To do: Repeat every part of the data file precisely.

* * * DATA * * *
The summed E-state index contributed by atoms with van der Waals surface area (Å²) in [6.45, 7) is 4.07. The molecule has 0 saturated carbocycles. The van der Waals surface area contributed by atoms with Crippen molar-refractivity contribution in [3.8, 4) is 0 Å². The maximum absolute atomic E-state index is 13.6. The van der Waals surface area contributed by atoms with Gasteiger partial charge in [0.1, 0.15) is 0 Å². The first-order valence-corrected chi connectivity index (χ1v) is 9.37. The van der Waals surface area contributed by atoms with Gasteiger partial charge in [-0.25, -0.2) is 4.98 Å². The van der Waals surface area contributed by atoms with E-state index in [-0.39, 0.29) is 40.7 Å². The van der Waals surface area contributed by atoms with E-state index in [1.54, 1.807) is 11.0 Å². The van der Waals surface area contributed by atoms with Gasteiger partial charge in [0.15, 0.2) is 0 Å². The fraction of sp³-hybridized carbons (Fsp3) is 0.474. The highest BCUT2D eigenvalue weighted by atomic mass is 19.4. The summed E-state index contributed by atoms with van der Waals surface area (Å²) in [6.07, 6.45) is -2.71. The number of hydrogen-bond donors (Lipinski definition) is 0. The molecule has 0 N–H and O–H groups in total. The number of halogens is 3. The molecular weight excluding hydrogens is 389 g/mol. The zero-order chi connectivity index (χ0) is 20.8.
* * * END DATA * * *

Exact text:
The summed E-state index contributed by atoms with van der Waals surface area (Å²) in [6.45, 7) is 4.07. The molecule has 0 saturated carbocycles. The van der Waals surface area contributed by atoms with Crippen molar-refractivity contribution in [3.8, 4) is 0 Å². The maximum absolute atomic E-state index is 13.6. The van der Waals surface area contributed by atoms with Gasteiger partial charge in [0.1, 0.15) is 0 Å². The first-order valence-corrected chi connectivity index (χ1v) is 9.37. The van der Waals surface area contributed by atoms with Gasteiger partial charge in [-0.25, -0.2) is 4.98 Å². The van der Waals surface area contributed by atoms with E-state index in [-0.39, 0.29) is 40.7 Å². The van der Waals surface area contributed by atoms with E-state index in [1.54, 1.807) is 11.0 Å². The van der Waals surface area contributed by atoms with Gasteiger partial charge in [0.15, 0.2) is 0 Å². The fraction of sp³-hybridized carbons (Fsp3) is 0.474. The highest BCUT2D eigenvalue weighted by atomic mass is 19.4. The summed E-state index contributed by atoms with van der Waals surface area (Å²) in [6.07, 6.45) is -2.71. The number of hydrogen-bond donors (Lipinski definition) is 0. The molecule has 0 N–H and O–H groups in total. The number of halogens is 3. The molecular weight excluding hydrogens is 389 g/mol. The zero-order chi connectivity index (χ0) is 20.8.